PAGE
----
Santa Rita Hotel Letter And Brochure Tucson Arizona From The John Goodman Estate:
“Santa Rita Hotel was a historic building located in downtown Tucson, Arizona. It was designed by architect Henry Trost in the Mission Revival Style and built in 1903 by Quintus Monier. The hotel was considered the finest hotel in the Arizona Territory at the time of its opening.
The construction of the hotel project was a major moment in Tucson’s early twentieth century history and represented both a major investment into the territory and the introduction of amenities and refinement that would attract Americans from the east. The hotel was completed at a cost of $175,000 USD and featured 101 guest rooms.
The location of the Santa Rita Hotel was on the southeast corner of the insertion of Broadway Boulevard and Scott Avenue in Tucson Arizona. The area was part of the old Military Plaza that had been occupied by the U.S. Cavalry at an outpost called Camp Lowell. The land was subdivided and block 257 lots 2 and 3 auctioned by the City of Tucson and given to developer R. H. Raphael, of Los Angeles, “in consideration of his building a $75.000 hotel thereon.”
The hotel was billed as the ‘Finest in the Territory.’ Raphael sold the unfinished hotel to Charles M. Shannon of Clifton, Arizona in February 1903. Arizona papers at the time reflected that: “This will be welcome news to the people of Tucson. It shows that Arizona people have confidence in Arizona investments, and that Arizona capitalists are sufficiently enterprising and public-spirited to participate actively in local enterprises.” The hotel and property was deed to the Santa Rita Company owned by partners and Tucson entrepreneurs Levi Manning, Julius Goldbaum and Federico José María Ronstadt.
The builder and contractor of the hotel was architect, stonemason and brick maker Quintus Monier, builder of major projects in the southwest including the Cathedral of Santa Fe. The construction was supervised by J. V. McNiel and was developed through an agreement with the City of Tucson. The roof was completed by John Burke of the Los Angeles Roofing Company, the plumbing completed by Julian Brothers.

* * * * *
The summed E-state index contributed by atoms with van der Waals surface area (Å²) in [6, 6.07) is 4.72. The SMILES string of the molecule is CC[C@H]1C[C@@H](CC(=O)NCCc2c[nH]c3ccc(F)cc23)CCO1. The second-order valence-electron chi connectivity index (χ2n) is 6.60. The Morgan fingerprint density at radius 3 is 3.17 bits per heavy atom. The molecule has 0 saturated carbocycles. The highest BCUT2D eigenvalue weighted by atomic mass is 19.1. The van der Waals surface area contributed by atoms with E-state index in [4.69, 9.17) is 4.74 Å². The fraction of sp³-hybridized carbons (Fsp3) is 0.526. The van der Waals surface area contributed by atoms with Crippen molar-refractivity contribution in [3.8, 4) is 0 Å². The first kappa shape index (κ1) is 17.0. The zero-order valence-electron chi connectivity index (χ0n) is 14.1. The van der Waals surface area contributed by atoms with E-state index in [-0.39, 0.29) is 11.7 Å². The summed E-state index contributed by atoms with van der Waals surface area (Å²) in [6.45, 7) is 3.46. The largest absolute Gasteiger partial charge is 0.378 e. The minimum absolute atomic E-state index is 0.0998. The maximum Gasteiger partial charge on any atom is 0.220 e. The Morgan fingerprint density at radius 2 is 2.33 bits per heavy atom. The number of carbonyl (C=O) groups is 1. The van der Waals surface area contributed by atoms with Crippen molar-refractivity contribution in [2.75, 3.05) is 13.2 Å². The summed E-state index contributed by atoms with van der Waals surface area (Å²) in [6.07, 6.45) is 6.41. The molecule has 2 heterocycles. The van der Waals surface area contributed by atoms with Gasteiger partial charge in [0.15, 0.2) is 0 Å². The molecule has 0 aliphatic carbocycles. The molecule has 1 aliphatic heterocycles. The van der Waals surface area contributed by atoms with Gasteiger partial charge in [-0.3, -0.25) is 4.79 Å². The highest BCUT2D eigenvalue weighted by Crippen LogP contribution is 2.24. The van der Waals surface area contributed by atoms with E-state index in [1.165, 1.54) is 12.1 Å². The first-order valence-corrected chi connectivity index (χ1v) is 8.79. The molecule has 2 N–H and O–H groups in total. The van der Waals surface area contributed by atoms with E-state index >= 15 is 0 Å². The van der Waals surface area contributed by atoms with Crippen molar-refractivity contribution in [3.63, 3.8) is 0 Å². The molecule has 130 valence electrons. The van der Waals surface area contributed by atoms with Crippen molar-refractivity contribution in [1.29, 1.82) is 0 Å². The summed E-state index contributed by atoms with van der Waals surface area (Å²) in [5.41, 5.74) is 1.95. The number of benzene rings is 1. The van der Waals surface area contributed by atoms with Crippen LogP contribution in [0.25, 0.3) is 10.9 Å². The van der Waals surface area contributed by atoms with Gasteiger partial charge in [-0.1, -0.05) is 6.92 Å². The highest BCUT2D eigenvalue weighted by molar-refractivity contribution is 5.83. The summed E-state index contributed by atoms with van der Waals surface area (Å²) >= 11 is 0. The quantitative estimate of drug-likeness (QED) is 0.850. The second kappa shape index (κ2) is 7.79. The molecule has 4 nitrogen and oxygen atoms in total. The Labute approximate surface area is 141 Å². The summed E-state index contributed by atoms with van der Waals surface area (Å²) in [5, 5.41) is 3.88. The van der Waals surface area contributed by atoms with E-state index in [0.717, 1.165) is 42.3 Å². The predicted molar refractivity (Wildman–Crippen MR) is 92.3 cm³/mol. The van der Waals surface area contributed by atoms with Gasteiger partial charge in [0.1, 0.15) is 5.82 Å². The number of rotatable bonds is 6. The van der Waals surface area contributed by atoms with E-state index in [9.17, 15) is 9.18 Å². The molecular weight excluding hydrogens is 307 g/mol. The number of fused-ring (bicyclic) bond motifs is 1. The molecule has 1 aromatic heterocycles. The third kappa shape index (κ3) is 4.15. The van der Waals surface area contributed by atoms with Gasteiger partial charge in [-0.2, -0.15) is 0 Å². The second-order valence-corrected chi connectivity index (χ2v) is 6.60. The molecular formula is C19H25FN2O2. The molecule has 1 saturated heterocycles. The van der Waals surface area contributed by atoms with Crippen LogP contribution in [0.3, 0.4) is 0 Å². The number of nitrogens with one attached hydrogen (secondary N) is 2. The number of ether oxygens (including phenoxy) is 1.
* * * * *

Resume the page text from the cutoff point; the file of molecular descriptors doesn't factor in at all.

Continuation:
The Arizona Daily Star reported before the opening: “The new structure will not only be a credit to Tucson, but it will be one of the finest hotels in the entire west, and by all odds the finest and most modern equipped hotel in this territory […] The building of this magnificence, modern hotel means much for Tucson. Tousis and people of means will in the future be able to find accommodation and service of the highest order right here in our beautiful city.
The City of Tucson made numerous public policy changes to support the success of the hotel venture. In August 1903 the Tucson city Council passed a resolution to prohibit gambling near the hotel to assure the property would not be “blighted by gambling,” and in December 1903 issued a license to the Santa Rita to have a bar and install a roulette wheel. In December 1903 and with construction almost finished the Mayor and Council approved an electric streetcar system with the first line to be operated running from the Santa Rita Hotel to the Street Railway Company Park a mile beyond the University of Arizona.
The main entrance of the hotel fronted Scott Avenue with balconies overlooking an open courtyard 30 ft wide by 32 ft deep. The courtyard lead to a tiled roof rotunda 50 ft x 80 ft and 26 ft high and then to a lobby. There was an oak finished dining room, cafe and bandstand. The grand lobby included a marble staircase to the second floor menenie level. Eight storefronts fronted Scott and Broadway. All of the ornamental architectural plaster relief work was designed and fabricated by artist and Henry Trost associate Gustav Zierold.
At the end of December 1903 the completed and furnished hotel was sold to L.J.F. Iaeger for $200,000 USD. Iaeger was the proprietor of the Montezuma Hotel in Nogales and was for a timer owner of the three Southern Pacific Railroad Hotels in Arizona: Yuma, Tucson and Bowie.
The opening of the Santa Rita on February 1, 1904 was a monumental event. Two thousands people (25% of the City of Tucson population at the time) attended the opening. The local paper reported that “Fashionably dressed women, accompanied by their husbands or friends availed themselves of the excellent opportunity of inspecting this imposing edifice and thronged the lobby, the rotunda and the corridors.” Levi Manning was presented with a chest of silver in token of the appreciation of his efforts. The silver setting of 600 pieces was manufactured by the Gorbam Silver Company.
The finished hotel was six stories tall with a full basement and two wings with four stories in height featuring electric elevators and steam heat. On the sixth floor was a roof garden and dance hall. Each room included a private telephone connection and private bathroom. All of the furniture was purchased through the Tucson firm of L. Zeckendorf & Company.
The Santa Rita Hotel was an important social and cultural touchstone in Tucson. It played host to movie stars and industrialists. The hotel hosted important art exhibits and cultural events.
The original 1904 hotel building was closed on April 30, 1972 and demolished as part of a plan to redevelop the property. The 1917 addition was demolished in 2009 by UniSource Energy Services and their subsidiary Tucson Electric Power, despite the pleas of preservationists.”